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‘Dance of Calligraphy in 353 AD’ premieres in Beijing

Dance of Calligraphy in 353 AD, a dance drama produced by the Shanghai Opera House, debuted at the Opera House of the National Centre for the Performing Arts (NCPA) on Friday and delighted audiences all through the weekend. The work aims to showcase the history of calligraphy masterpiece
Lantingji Xu, or Preface to the Collection of Poems Composed by the Orchid Pavilion and its transmission from generation to generation.

Performance of Dance of Calligraphy in 353 AD (Photo: Courtesy of Shanghai Opera House)

Performance of Dance of Calligraphy in 353 AD (Photo: Courtesy of Shanghai Opera House)

Consisting of 324 Chinese characters,
Lantingji Xu is one of the most celebrated pieces of calligraphy in Chinese history. It was written by famous calligrapher Wang Xizhi (303-361) during a gathering with his friends in Lanting. 

The drama integrates the charm of the calligraphy work with the beauty of the universal language of dance. 

By integrating a variety of traditional Chinese cultural elements, the dance drama boldly experimented with a new way of combining narrative and lyricism, using flashbacks, jump cuts and other techniques to present the thousand-year journey of the calligraphy masterpiece. 

“The dance drama highlights the epoch-making significance of calligraphy and its international artistic appeal,” said choreographer Wang Yabin.

The drama begins amongst the charming Jiangnan lush forests and bamboos, where a young man explores the history of
Lantingji Xu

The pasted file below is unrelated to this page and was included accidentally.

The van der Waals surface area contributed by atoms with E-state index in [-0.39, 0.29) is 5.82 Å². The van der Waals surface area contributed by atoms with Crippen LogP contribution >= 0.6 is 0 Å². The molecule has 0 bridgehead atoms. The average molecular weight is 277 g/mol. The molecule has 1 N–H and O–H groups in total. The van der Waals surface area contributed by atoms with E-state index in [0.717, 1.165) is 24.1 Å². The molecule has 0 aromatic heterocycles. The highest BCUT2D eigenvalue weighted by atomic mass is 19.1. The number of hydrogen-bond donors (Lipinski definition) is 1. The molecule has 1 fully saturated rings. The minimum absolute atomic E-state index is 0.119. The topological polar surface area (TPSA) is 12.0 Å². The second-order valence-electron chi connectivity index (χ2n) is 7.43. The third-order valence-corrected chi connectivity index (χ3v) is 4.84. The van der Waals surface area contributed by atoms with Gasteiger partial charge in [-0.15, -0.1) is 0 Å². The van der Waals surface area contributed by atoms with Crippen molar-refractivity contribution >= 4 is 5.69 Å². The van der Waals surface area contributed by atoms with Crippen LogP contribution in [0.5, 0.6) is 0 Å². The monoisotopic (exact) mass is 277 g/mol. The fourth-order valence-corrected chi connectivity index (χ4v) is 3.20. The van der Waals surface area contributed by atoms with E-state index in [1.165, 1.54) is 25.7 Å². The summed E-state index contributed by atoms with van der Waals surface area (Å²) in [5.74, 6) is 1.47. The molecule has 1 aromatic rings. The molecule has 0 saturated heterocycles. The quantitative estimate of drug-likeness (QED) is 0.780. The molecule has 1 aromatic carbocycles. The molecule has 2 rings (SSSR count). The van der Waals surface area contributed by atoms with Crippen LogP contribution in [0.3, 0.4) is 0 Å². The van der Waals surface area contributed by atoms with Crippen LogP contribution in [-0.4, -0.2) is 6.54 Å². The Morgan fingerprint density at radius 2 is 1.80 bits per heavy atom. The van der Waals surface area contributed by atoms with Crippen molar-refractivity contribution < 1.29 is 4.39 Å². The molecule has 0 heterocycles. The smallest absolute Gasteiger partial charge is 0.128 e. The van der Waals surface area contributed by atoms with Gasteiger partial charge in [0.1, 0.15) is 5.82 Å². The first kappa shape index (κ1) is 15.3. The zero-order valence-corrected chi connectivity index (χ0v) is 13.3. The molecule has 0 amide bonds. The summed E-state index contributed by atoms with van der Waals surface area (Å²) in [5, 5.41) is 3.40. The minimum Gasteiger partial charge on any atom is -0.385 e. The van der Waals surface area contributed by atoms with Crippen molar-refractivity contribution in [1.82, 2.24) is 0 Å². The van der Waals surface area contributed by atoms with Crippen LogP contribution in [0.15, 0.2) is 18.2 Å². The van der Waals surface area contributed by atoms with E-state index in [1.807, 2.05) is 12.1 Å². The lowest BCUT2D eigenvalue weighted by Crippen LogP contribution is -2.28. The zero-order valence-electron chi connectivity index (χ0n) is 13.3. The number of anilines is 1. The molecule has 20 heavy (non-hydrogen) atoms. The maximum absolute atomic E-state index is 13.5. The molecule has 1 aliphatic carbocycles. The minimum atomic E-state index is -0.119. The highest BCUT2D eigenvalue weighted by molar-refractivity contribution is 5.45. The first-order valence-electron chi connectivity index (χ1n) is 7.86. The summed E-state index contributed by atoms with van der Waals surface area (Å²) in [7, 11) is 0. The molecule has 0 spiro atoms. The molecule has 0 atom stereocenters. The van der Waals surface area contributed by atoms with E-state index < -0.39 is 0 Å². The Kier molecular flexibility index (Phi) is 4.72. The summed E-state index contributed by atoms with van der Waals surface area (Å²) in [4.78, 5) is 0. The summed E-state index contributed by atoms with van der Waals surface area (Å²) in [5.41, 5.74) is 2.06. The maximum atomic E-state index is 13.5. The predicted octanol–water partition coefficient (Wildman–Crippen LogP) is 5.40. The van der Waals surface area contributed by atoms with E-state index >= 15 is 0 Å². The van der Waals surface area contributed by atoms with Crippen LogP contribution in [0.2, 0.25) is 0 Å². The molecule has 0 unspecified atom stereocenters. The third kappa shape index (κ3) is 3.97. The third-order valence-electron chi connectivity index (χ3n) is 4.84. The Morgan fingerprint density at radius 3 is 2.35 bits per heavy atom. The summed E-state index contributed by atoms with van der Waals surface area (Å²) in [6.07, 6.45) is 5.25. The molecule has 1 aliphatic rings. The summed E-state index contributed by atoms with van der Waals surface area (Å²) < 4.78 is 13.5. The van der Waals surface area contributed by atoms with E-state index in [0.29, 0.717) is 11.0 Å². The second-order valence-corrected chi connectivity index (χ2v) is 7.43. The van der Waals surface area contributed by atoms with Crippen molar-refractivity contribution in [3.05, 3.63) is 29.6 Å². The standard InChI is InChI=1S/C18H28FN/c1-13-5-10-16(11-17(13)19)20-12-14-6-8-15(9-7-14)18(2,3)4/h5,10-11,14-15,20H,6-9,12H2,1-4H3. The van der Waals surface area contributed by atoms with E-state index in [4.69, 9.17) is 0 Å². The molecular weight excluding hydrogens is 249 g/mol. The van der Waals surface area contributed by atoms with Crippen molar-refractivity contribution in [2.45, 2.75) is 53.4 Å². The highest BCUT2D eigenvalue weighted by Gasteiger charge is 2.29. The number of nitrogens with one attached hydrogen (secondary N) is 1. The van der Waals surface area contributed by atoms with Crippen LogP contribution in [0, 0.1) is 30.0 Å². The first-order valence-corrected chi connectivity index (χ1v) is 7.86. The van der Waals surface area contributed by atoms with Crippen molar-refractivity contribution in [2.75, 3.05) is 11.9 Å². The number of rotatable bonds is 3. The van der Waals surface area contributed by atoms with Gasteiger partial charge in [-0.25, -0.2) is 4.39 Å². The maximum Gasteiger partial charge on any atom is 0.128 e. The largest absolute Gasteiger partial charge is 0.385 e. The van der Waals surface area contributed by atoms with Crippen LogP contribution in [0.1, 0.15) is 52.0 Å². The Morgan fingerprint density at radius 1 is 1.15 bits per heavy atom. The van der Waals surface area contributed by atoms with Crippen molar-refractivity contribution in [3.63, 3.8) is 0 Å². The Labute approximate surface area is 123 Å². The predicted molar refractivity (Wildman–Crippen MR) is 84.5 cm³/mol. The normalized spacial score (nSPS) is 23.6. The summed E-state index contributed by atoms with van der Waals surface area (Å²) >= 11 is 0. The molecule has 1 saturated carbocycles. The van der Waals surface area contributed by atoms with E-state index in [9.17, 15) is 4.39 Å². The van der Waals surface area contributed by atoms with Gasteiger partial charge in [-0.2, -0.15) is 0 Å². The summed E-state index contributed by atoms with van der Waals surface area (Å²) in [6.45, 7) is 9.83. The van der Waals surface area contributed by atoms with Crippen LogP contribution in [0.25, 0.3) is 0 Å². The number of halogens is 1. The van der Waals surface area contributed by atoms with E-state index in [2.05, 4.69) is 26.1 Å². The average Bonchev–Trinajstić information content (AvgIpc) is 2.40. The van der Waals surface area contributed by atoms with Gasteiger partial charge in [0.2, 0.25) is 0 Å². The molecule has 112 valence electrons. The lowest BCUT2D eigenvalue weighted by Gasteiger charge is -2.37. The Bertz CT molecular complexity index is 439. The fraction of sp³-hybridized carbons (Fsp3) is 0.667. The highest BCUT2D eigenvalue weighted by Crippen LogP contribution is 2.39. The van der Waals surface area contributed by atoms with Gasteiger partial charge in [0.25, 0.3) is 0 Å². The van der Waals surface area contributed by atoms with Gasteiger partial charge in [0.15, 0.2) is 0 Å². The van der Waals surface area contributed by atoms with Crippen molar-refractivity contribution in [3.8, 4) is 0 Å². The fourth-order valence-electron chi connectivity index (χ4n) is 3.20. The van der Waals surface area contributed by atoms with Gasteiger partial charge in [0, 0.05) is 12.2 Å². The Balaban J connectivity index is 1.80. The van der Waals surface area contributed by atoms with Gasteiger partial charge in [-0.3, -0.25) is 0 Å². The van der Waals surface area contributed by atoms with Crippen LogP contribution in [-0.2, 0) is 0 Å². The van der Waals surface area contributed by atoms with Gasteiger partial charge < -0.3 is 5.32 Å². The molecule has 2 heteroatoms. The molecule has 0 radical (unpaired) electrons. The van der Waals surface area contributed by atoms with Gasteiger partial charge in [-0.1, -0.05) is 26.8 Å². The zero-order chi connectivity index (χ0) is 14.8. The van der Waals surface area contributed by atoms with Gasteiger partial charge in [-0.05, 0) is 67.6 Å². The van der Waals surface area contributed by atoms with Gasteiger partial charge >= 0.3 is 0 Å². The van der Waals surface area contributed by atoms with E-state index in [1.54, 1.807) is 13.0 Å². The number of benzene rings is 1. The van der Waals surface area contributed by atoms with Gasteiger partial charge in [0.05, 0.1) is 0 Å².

Through a plot involving literati and elegant people drinking, meeting friends and writing poems, the audience can learn about ancient scholars’ lifestyle in Wei and Jin dynasties (220-420). 

Notably, all music, lighting, choreography, multimedia, costumes and makeup are intricately linked to the original poetry and traditional Chinese tones, creating an elegant atmosphere that beckons to the audience through the “vivid charm” of Chinese classical dance, “twisting and tilting melodies” and dance moves that imitate the brushwork of calligraphy.

Even though the calligraphy work was composed more than 1,670 years ago, its context is still relevant to people today. 

Screenshot from X, formerly known as Twitter

Screenshot from X, formerly known as Twitter

For example, Samantha Cristoforetti, an Italian female astronaut, quoted words from this famous ancient Chinese composition, when she tweeted a group of photos from space: 

“Looking up, I see the immensity of the cosmos; bowing my head, I look at the multitude of the world. The gaze flies, the heart expands, the joy of the senses can reach its peak, & indeed, this is true happiness.” 

Her tweet connected the Chinese and Western cultures, as well as between ancient and modern civilizations. 

Finally, this dance drama aims to guide the audience through the long river of history and find the resonance of human emotions and spirit in poetry, calligraphy and dance through concrete visual effects, said Chief Producer and Vice President of Shanghai Opera House Ji Pingping. 

Night economy continues to delight across China

Tourists select intangible cultural heritage fans at a shop on the Dongguan Street in Yangzhou, Jiangsu province on April 29, 2024. [Photo/VCG]

The night economy continues to add vibrancy to consumption, offering visitors a mix of experiences including specialty snacks, themed performances and displays of intangible cultural heritage.

With the May Day holiday approaching, Dongguan Street in Yangzhou, Jiangsu province is bustling with visitors. Decorated with red lanterns, the street attracts many locals and tourists for a leisurely stroll.

In Hefei, Anhui province, traditional arts performances such as Huangmei Opera and “Prelude to Water Melody” have been staged to cultivate a distinct cultural legacy and enhance the night economy.